The war of words over the future of Wimbledon police station escalated this week, as London’s two main mayoral candidates weighed in on the future of the local police station.
Wimbledon police station remains open for now, but its future has been in doubt since Mayor Sadiq Khan announced three years ago that it would be closed along with 38 other London police stations.
Conservative mayoral candidate Shaun Bailey, however, has committed to the future of the police station, and claimed last week that he would re-open all 38 stations if he was to be elected.
“Wimbledon station is firmly in these plans and would be reopened to the public in my first term,” he said.
“I was a youth worker for over 20 years. I know the streets, I know how they operate, and I know how to tackle crime.
“A strong local police presence changes the culture, it makes it harder for criminals to operate, and a stronger local presence leads to better police-community relations- all good things.”
A Labour spokesperson responded by attacking Bailey’s record as an advisor to the government, and implied that it was actually the Conservative government that was forcing the mayor to close the affected police stations due to budget cuts.
“Shaun Bailey personally implemented the massive cuts to the Met since 2010 as crime and youth adviser in No 10,” they said.
“More police stations were closed by Boris Johnson than Sadiq – but all were forced to happen because of the huge Tory policing cuts. Sadiq has had to take difficult decisions in order to protect frontline officers.
“Shaun Bailey simply cannot be trusted to keep London safe with his record of cutting the police and youth services.”
The exchange reflects heightened tensions between the Labour and Conservative mayoral candidates, with elections set to take place on May 7 this year.
Labour claims that cuts made by the Conservative government have left the mayor with no choice but to make £8m in cuts to frontline services. The Conservatives in turn have said that the mayor has still not allocated £51m in funds, and accused him of spending £30m on his own team alone.
Wimbledon police station, the story so far
After it was announced that Wimbledon had been earmarked for closure in 2017, Paul Kohler, the victim of a vicious attack in 2014, argued that he would not have survived had it not been for the close proximity of Wimbledon police station.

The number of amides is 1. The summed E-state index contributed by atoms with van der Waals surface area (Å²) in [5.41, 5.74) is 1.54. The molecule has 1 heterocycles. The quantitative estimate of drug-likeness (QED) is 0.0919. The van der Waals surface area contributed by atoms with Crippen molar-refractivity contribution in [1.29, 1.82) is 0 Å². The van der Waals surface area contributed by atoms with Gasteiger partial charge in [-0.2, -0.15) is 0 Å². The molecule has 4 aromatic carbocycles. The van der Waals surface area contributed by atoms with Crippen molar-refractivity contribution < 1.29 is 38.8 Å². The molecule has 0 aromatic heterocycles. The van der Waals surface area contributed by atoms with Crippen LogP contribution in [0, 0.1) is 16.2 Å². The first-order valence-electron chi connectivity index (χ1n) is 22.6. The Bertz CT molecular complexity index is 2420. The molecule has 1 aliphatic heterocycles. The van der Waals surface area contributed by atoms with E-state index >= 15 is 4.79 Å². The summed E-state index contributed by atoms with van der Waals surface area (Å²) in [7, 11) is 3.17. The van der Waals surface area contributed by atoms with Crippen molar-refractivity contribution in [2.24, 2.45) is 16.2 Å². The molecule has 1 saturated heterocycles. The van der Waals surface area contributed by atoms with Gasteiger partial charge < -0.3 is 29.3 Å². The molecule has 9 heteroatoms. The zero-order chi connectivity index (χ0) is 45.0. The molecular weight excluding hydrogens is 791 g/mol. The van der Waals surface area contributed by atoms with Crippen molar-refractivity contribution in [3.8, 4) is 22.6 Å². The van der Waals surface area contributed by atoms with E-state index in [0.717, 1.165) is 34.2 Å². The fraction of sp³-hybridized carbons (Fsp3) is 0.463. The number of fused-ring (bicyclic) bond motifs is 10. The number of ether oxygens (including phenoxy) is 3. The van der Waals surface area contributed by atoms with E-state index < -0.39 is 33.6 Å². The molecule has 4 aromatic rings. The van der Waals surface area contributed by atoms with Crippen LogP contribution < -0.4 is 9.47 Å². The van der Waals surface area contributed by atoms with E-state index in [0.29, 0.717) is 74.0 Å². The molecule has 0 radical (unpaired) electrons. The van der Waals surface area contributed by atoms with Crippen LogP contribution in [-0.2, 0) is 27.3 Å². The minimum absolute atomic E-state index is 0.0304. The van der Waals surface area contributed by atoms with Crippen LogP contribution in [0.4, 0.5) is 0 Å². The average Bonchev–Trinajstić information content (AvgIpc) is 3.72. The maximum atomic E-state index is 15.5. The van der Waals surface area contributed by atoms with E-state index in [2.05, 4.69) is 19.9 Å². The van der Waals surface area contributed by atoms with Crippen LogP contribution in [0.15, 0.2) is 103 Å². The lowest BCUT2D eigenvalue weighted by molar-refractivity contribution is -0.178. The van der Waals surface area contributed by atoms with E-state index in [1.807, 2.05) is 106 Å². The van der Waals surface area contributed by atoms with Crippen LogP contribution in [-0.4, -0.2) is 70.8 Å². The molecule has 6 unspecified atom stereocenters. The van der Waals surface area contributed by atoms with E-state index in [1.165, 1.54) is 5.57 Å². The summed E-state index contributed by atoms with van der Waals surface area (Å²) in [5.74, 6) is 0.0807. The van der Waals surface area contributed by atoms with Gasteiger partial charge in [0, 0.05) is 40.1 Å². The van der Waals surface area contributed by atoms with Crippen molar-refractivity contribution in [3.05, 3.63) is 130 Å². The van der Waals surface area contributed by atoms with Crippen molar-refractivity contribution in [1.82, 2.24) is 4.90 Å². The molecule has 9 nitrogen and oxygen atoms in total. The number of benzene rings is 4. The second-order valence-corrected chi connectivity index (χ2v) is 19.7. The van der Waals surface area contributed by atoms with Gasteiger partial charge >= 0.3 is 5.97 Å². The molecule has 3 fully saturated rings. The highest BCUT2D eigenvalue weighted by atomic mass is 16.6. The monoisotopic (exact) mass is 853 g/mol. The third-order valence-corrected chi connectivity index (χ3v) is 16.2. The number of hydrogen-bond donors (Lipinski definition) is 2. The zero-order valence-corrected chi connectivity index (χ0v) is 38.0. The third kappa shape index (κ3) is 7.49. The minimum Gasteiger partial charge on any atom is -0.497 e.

He launched a High Court challenge to get the decision overturned and while the overall appeal failed, two judges declared the decision unlawful because local residents were not properly consulted before the closure.
Since then the station has remained open, but there is still a great deal of uncertainty about whether the station will stay open in the long term.
“It’s definitely open now, unlike the 36 other stations which have been sold, disposed of and moth-balled or otherwise closed, and had their front desks closed so that the public can no longer report crime,” Kohler said.
“[I have] no idea when final decision will be made and switching the focus to police numbers risks delaying it even further.”
So will it remain open?
The result of the mayoral election will decide whether Bailey will be able to fulfil his pre-election promise, but the future of Wimbledon police station remains under review.
Rebecca Byng, media and communications manager at the Met Police, said: “The Metropolitan Police are undertaking a full review of the current estate strategy to take into consideration the uplift in officer numbers.
“Wimbledon and Mitcham front counters both remain open pending the decision over the future of Wimbledon Police Station which in turn is dependent on the outcome of the uplift.
“The current strategy assumes that Wimbledon will be closed; the Judicial Review required the Deputy Mayor to review her decision. This decision awaits the outcome of the uplift.